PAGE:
Mary Sweet

Majors: Biology, Hispanic Studies

Year of Graduation: 2013

Graduate School/Location: University of Colorado Anschutz Medical Campus, Denver, CO

Current Position/Location: Bioinformatics Post-Doc at the Colorado Center for Reproductive Medicine

Please give a brief description of your current position.

I’m a bioinformatics scientist at a fertility clinic and work with both the research and clinical genetics teams. I combine biology, genetics, statistics, and computer science to better understand and interpret the human genome, specifically addressing fertility-related issues from both a research standpoint and a clinical one. I work on various projects analyzing all types of genetic and genomic data to better understand the causes of infertility and to help make treatments more effective.

What path did you follow to get to your current position?

Entering CSB I was already passionate about genetics and had plans to go to graduate school. After graduating, I spent five years earning my PhD in Human Medical Genetics and Genomics. I joined a lab that studies inherited heart disease, and my research focused on understanding how gene expression changes in hearts from transplant patients contribute to heart failure. I discovered quickly that I enjoyed the computational side of genetics more than the bench work, so I molded my project towards this and took a few relevant classes in preparation for my post-graduate career.

What advice/suggestions would you have for students who might be interested in your career?

For students interested in graduate school or a career in science, seek out independent research opportunities. Not only is research experience an essential component of a grad school application in the sciences, but it’s also important to get a taste of what research is like outside of lab classes. My first independent research experience was through a REU (Research Experience for Undergraduates) summer program after my sophomore year, and it solidified my desire to continue on a research path in graduate school. If you’re unsure what area you would like to focus on, keep an open mind. In undergrad, I didn’t take any computer science, stats, or bioinformatics classes; although these would have prepared me better, they were skills I gained later in my graduate studies.

What skills are important in your field?

Aside from technical skills, being a bioinformatician is all about communication. I use programming languages to communicate with my computer; I take complex results and distill them into understandable figures, manuscripts, and presentations that effectively deliver our research findings; I work with my team members, who come from all different backgrounds, to plan projects and analyses suited to our research questions. Everything I do relies on successful communication! Other skills like problem solving, self-motivation, time management, and logic are also important.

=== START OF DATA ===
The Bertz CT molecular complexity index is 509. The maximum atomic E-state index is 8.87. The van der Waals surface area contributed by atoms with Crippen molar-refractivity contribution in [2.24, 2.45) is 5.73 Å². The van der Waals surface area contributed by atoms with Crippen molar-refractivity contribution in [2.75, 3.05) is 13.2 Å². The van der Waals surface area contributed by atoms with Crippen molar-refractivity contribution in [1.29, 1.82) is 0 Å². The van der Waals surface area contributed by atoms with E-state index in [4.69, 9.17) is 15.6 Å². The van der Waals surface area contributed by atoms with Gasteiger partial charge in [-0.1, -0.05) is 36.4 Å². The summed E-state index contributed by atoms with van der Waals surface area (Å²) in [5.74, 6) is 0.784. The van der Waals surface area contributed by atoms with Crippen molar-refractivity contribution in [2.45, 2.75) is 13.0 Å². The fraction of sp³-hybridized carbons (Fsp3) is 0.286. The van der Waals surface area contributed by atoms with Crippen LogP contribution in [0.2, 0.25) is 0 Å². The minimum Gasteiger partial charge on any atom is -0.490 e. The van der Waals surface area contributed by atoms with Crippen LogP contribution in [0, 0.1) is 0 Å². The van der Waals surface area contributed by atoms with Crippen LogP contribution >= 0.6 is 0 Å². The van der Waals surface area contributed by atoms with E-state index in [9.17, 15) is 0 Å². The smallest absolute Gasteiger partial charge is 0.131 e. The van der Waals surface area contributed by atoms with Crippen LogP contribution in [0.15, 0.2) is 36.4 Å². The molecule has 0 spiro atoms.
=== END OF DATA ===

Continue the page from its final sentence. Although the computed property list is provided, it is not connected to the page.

What is the most satisfying/rewarding part of your position? Most challenging?

Bioinformatics is a dynamic field; technologies and methods are constantly advancing and improving, so there is always something to learn. New research questions often involve teaching myself new software tools or writing programs to analyze data. It’s challenging to keep up with an endlessly-evolving field, but I have always enjoyed learning! This is also the most satisfying part of my job; there’s nothing more rewarding to me than teaching myself something new or writing a new program and successfully implementing it in a project!

What activities/experiences were helpful at CSB/SJU (and elsewhere) in preparation for this career?

My liberal arts education prepared me so well for a career in research. My non-science courses were influential in teaching me how to think deeply and logically about all aspects of any given issue. I studied Hispanic Studies and spent a semester in Spain, which improved my communication skills immensely. Interestingly, knowing another language has also been useful in learning new programming languages.

Scientific research in genetics always interested me, so I sought out a diverse array of lab experiences in college. I spent two summers doing research at other universities, and my senior year I completed an honors thesis research project with Dr. Schaefer, which involved developing an independent research project and writing a thesis.

I also had two very beneficial jobs at CSB. I worked as a bio lab TA, which taught me how to lead lab projects and improved my ability to communicate scientific ideas to other students. I also worked in the Career Resource Center, which helped me develop leadership skills and practical skills like how to write a resume, interview, and network.

(March 2019)